Halloween is fast approaching, and with it all of our favorite standby nightmares; ghosts, werewolves, witches, vampires, and zombies lurk around the corner, waiting to thrill us with their wickedness. When I was little, I used to regard Halloween with a mixture of apprehension and excitement− apprehension for the inevitable ghost stories that would keep me up at night, and excitement for the candy I could binge eat to pass the sleepless hours. Halloween holds less anticipation for me now. This may be partially because of my increased cynicism and decreased sweet tooth, but is also due in no small part to the fact that those familiar Halloween monsters no longer belong solely to that one October night.
Of course, America has had a long love affair with monsters, and I do not mean to imply that we have only just discovered a penchant for the macabre. But our relationship with the creatures that go bump in the night seems to have developed beyond what it once was. The horror stories of the past have often been limited by their genre. Elvira’s Movie Macabre may have had its fans, but the fact cannot be avoided that it was considered gimmicky and enjoyed only a niche audience.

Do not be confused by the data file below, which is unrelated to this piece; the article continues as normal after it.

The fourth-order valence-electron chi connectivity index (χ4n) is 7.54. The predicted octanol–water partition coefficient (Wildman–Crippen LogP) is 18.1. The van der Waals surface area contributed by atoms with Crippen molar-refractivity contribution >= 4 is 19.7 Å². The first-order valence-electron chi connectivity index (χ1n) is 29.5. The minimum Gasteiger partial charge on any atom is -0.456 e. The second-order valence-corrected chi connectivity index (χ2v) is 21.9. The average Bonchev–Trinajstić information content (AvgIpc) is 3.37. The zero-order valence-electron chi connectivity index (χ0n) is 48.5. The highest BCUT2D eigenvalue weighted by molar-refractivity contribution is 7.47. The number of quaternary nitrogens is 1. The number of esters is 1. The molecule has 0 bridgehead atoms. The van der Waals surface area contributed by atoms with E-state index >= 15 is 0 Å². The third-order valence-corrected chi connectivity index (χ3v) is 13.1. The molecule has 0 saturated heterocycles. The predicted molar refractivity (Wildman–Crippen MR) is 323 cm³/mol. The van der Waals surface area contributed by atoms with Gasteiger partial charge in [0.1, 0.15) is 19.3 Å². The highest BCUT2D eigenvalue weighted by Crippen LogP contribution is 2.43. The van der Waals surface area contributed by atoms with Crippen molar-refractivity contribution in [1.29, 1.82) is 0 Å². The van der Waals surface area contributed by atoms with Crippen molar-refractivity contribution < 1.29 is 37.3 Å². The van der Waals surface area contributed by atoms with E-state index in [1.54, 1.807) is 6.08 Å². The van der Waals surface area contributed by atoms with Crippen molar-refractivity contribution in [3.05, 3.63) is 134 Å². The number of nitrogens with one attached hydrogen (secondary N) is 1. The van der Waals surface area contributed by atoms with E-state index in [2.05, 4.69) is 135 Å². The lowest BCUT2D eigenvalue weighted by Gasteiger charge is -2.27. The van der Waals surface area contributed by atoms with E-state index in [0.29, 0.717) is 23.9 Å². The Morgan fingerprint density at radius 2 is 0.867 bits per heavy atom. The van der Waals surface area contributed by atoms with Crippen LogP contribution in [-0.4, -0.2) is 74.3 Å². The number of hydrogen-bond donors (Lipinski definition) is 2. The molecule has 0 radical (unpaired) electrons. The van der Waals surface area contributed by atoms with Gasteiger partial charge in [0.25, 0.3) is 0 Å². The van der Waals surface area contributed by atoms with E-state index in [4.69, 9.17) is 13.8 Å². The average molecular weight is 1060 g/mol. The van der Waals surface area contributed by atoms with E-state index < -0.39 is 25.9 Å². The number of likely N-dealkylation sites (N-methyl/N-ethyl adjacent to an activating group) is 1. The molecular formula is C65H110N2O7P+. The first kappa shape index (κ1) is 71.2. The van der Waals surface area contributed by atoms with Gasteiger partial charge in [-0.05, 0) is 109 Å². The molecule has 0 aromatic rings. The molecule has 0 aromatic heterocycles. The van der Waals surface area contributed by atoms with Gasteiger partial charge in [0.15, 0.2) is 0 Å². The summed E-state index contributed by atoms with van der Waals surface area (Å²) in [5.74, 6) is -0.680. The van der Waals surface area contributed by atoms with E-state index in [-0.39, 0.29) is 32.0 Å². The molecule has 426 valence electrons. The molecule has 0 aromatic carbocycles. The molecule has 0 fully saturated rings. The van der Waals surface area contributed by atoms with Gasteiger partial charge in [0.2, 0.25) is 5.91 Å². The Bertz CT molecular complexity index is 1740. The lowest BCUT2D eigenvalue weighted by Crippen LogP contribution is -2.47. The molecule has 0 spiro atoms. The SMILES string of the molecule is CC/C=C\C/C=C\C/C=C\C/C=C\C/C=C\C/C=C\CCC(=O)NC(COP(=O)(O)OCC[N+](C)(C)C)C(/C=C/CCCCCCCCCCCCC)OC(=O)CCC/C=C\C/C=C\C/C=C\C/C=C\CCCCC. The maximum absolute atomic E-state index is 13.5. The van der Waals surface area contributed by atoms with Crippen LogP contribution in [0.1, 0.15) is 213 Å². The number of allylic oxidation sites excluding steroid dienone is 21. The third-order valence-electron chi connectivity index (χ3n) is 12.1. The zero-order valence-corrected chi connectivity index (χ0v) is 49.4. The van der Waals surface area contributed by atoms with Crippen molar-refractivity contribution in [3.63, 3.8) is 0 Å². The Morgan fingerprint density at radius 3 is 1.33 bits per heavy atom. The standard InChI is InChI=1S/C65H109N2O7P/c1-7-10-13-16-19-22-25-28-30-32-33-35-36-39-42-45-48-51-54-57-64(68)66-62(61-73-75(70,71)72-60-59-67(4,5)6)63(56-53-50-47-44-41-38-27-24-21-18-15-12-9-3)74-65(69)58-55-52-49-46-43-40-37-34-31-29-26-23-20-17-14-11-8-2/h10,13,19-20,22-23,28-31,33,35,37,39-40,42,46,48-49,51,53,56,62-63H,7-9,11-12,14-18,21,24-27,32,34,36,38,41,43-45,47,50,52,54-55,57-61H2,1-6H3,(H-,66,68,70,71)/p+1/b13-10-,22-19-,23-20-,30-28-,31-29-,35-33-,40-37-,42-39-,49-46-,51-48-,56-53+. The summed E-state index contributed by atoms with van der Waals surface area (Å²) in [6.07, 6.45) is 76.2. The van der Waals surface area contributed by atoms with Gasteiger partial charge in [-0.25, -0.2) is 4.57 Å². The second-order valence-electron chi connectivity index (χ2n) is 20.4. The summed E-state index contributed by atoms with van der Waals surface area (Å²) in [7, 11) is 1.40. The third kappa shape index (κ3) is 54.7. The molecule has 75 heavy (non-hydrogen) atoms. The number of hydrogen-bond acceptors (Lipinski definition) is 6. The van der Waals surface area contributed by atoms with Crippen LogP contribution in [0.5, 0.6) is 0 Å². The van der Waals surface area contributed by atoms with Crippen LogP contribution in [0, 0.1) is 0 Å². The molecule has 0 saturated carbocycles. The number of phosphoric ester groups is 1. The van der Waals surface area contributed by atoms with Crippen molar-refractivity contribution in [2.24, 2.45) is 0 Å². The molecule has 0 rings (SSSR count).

Blockbusters like the Twilight franchise and 2009’s horror-comedy film Zombieland have proven that monster movies can be more commercially successful than ever before. Furthermore, Twilight’s choice to portray a vampire as its dreamy love interest indicates a new attitude toward the old, recognizable ghouls. Novel-turned-Hollywood film Warm Bodies goes so far as to cast a rotting zombie as its romantic protagonist. It’s almost as if our childhood nightmares are the new “cool kids”.
Besides garnering the commercial success that goes hand in hand with their new popularity, monsters are also breaking through previously strict barriers of genre, attaining in some cases critical acclaim; television shows such as The Walking Dead and American Horror Story, which can only be classified as monster stories, have received many accolades, including nominations for various Golden Globe Awards. Even more remarkable than this is the appearance of well-regarded and literarily relevant works of fiction dealing with the monstrous and fantastical.
We have been discussing this trend in my 21st Century North American Fiction class, and recently read an article by Joe Fassler published in The Atlantic, entitled “How Zombies and Superheroes Conquered Highbrow Fiction”. In it, Fassler writes:
Discounting a few notable (and unclassifiable) isoladoes like Toni Morrison, Margaret Atwood, and Don Delillo, our literature unfolded in diners, standard issue automobiles, and the living room […] But now, only eleven years into a new century, American literary culture has undergone a sea change. A group of high-profile literary writers have fled what we call “real-life”− and their numbers are growing. Literature shelves now commonly feature Halloween party staples: Zombies, werewolves, and vampires […]